Address: 6-7 theatre Square, Swindon SN1 1QN, United Kingdom
#5. Roves Farm
Roves Farm is a big agricultural attraction that teaches kids in a subtle way through its play areas and animal encounters. It is ideal for families with children up to the age of ten.
Children can participate in creative activities, go on themed tractor rides, pet tame domestic animals, visit larger animals like donkeys, lambs, cows, and alpacas in their paddocks, and watch animal races.
There is also an adventure playground, a bouncy castle, a heated play barn for rainy days, and sand pits. Kids can build their own dens in two acres of willow woodland or join a family walk while filling out activity sheets.
Address: Roves Farm & Visitor Centre, Sevenhampton, Swindon SN6 7QG, United Kingdom
#6. Richard Jefferies Museum
It’s impossible not to fall in love with the Wiltshire countryside museum. Richard Jefferies, a Victorian author, was one to express his love for this beautiful, picturesque outlook. He was born in Coate in 1848, and today both his childhood home and birthplace are museums.
The galleries in this old-fashioned farmhouse from the 19th century explore Jefferies’ affinity with agriculture and the environment and how it was captured in well-known pieces like The Life of the Fields and Bevis.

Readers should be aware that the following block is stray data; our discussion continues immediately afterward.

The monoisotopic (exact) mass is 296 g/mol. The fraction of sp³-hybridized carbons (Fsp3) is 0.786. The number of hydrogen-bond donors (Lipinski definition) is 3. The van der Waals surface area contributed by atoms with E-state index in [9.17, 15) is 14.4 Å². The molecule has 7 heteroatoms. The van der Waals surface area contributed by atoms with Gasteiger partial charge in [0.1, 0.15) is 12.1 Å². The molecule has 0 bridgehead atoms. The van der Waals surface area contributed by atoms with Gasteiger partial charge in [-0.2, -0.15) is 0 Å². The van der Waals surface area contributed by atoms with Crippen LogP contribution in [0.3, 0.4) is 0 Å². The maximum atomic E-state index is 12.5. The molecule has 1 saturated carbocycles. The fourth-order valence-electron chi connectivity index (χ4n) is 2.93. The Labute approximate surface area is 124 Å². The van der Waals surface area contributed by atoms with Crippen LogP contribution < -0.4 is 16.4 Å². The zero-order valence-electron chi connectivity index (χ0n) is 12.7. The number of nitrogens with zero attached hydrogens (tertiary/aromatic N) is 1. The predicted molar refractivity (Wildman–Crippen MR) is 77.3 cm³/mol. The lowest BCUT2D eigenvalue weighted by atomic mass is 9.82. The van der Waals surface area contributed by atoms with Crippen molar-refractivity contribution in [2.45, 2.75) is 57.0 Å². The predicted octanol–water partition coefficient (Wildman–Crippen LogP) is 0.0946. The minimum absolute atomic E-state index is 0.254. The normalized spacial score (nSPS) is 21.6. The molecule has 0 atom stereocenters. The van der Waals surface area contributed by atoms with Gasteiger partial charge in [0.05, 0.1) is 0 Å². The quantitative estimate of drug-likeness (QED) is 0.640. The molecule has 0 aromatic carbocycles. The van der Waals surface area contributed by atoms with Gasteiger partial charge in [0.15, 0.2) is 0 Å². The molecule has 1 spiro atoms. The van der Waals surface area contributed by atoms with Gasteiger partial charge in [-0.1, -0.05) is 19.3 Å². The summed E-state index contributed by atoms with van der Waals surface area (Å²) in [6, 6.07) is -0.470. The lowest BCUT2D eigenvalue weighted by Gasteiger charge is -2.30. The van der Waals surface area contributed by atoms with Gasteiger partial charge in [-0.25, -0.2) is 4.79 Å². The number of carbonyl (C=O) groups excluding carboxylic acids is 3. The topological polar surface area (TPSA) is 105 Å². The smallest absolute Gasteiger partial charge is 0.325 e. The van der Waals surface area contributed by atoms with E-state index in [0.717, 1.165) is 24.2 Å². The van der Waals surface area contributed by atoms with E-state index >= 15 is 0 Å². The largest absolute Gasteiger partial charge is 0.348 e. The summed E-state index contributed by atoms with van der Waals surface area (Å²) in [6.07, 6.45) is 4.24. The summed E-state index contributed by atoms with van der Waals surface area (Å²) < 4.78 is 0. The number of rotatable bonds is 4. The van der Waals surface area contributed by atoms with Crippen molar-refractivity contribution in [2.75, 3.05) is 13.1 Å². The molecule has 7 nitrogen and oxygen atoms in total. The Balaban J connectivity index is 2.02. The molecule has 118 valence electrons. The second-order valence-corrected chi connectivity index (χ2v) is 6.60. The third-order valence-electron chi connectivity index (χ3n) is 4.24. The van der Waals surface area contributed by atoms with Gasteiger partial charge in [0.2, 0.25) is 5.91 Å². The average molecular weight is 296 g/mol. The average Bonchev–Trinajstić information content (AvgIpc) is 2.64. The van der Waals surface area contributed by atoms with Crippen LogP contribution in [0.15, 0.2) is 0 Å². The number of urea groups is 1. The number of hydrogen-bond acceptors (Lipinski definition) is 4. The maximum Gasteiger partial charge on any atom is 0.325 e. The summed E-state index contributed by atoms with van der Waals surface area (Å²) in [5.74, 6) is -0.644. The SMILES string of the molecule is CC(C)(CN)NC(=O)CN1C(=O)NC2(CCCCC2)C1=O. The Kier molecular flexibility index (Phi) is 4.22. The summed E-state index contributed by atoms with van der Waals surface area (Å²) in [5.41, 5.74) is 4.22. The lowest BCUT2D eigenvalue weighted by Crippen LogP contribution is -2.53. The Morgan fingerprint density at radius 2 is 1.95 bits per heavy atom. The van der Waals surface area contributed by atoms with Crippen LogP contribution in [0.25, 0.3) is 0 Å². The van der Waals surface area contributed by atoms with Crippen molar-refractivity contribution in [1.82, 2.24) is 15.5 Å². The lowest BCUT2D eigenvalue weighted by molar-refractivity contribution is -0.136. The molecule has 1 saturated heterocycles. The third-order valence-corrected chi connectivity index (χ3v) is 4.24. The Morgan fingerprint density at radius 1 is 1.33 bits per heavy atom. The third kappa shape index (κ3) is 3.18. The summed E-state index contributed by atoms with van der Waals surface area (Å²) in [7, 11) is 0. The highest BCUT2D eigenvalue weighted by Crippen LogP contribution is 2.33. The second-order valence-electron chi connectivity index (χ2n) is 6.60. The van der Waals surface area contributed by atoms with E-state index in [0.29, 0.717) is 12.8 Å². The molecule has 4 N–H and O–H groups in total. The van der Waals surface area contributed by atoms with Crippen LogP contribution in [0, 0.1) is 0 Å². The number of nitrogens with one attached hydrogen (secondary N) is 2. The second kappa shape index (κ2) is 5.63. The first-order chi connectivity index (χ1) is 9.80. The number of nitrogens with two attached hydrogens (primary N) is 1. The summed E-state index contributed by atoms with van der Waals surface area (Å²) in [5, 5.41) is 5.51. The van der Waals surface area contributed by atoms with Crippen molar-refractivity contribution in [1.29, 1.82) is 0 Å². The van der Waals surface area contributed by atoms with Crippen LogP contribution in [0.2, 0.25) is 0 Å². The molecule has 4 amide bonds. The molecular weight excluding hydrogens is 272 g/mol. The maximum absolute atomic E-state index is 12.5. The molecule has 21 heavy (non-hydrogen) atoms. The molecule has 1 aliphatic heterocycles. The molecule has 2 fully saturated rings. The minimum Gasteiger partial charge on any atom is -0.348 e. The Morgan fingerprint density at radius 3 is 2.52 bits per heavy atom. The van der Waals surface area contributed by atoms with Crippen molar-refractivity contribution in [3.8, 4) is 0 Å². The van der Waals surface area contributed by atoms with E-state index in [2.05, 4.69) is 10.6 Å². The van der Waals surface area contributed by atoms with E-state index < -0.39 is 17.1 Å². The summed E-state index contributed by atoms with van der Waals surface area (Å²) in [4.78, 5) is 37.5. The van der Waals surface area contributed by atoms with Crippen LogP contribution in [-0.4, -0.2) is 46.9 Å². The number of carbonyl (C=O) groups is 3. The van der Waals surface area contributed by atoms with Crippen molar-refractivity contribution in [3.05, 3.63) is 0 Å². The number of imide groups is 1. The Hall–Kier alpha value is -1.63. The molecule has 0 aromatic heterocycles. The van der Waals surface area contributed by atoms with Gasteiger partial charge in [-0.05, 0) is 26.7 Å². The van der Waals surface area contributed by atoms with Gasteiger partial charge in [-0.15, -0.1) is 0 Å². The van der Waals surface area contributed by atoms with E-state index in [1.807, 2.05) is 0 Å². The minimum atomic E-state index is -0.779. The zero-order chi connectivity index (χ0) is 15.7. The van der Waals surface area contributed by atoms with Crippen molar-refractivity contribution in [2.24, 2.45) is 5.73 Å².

The exhibits also look at how Jefferies influenced other writers, like David Attenborough and Edward Thomas, who were also from the West Country. Jefferies was also a pioneering ecologist. There are relics of the family, as well as a store selling all of Jefferies’ creations.
Address: Marlborough Rd, Swindon SN3 6AA, United Kingdom
If anyone in your group enjoys skateboarding, there is a complete indoor skatepark in a warehouse in Swindon. It has a cleverly designed collection of ramps, leaps, and ground obstacles.
ATBShop offers several sessions, including a Kids’ Club where only children are allowed to use the facilities and mixed sessions where both adults and children are welcome. You can find the schedule on the website.
You can reserve the entire warehouse for yourself on Mondays, Wednesdays, Thursdays, and weekends.
You can rent everything you need from the shop if you don’t have skating or safety equipment. This is also one of the best things to do in Swindon this weekend.